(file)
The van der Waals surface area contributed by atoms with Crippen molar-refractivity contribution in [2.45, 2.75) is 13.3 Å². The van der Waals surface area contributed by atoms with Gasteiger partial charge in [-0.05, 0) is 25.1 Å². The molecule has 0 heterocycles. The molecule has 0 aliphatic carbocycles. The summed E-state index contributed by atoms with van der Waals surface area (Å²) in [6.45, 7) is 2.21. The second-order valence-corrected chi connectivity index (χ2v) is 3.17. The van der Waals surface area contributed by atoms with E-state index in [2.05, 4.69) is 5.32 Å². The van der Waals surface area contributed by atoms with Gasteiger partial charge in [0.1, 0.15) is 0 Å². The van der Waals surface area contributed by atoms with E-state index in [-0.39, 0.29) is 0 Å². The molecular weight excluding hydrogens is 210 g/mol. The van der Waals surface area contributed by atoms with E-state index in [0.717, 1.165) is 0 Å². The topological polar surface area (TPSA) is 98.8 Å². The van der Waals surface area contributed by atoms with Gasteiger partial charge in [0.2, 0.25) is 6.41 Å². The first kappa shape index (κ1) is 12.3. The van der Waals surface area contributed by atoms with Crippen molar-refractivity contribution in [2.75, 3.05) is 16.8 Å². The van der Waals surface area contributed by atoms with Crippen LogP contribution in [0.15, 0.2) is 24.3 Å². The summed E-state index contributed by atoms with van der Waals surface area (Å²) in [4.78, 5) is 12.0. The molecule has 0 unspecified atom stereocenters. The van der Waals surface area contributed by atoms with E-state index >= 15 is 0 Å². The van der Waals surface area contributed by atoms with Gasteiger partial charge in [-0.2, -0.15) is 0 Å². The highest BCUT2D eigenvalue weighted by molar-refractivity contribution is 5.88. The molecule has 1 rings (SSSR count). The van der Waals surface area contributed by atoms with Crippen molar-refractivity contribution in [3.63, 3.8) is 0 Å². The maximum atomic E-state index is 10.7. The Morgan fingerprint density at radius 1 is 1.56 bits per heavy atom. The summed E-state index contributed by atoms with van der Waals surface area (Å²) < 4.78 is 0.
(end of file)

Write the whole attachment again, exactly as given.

The van der Waals surface area contributed by atoms with Crippen molar-refractivity contribution in [2.45, 2.75) is 13.3 Å². The van der Waals surface area contributed by atoms with Gasteiger partial charge in [-0.05, 0) is 25.1 Å². The molecule has 0 heterocycles. The molecule has 0 aliphatic carbocycles. The summed E-state index contributed by atoms with van der Waals surface area (Å²) in [6.45, 7) is 2.21. The second-order valence-corrected chi connectivity index (χ2v) is 3.17. The van der Waals surface area contributed by atoms with E-state index in [2.05, 4.69) is 5.32 Å². The van der Waals surface area contributed by atoms with Gasteiger partial charge in [0.1, 0.15) is 0 Å². The van der Waals surface area contributed by atoms with E-state index in [-0.39, 0.29) is 0 Å². The molecular weight excluding hydrogens is 210 g/mol. The van der Waals surface area contributed by atoms with E-state index in [0.717, 1.165) is 0 Å². The topological polar surface area (TPSA) is 98.8 Å². The van der Waals surface area contributed by atoms with Gasteiger partial charge in [0.2, 0.25) is 6.41 Å². The first kappa shape index (κ1) is 12.3. The van der Waals surface area contributed by atoms with Crippen molar-refractivity contribution in [2.75, 3.05) is 16.8 Å². The van der Waals surface area contributed by atoms with Crippen LogP contribution in [0.15, 0.2) is 24.3 Å². The summed E-state index contributed by atoms with van der Waals surface area (Å²) in [4.78, 5) is 12.0. The molecule has 0 unspecified atom stereocenters. The van der Waals surface area contributed by atoms with E-state index >= 15 is 0 Å². The van der Waals surface area contributed by atoms with Gasteiger partial charge in [-0.2, -0.15) is 0 Å². The highest BCUT2D eigenvalue weighted by molar-refractivity contribution is 5.88. The molecule has 1 rings (SSSR count). The van der Waals surface area contributed by atoms with Crippen molar-refractivity contribution in [3.63, 3.8) is 0 Å². The maximum atomic E-state index is 10.7. The Morgan fingerprint density at radius 1 is 1.56 bits per heavy atom. The summed E-state index contributed by atoms with van der Waals surface area (Å²) < 4.78 is 0.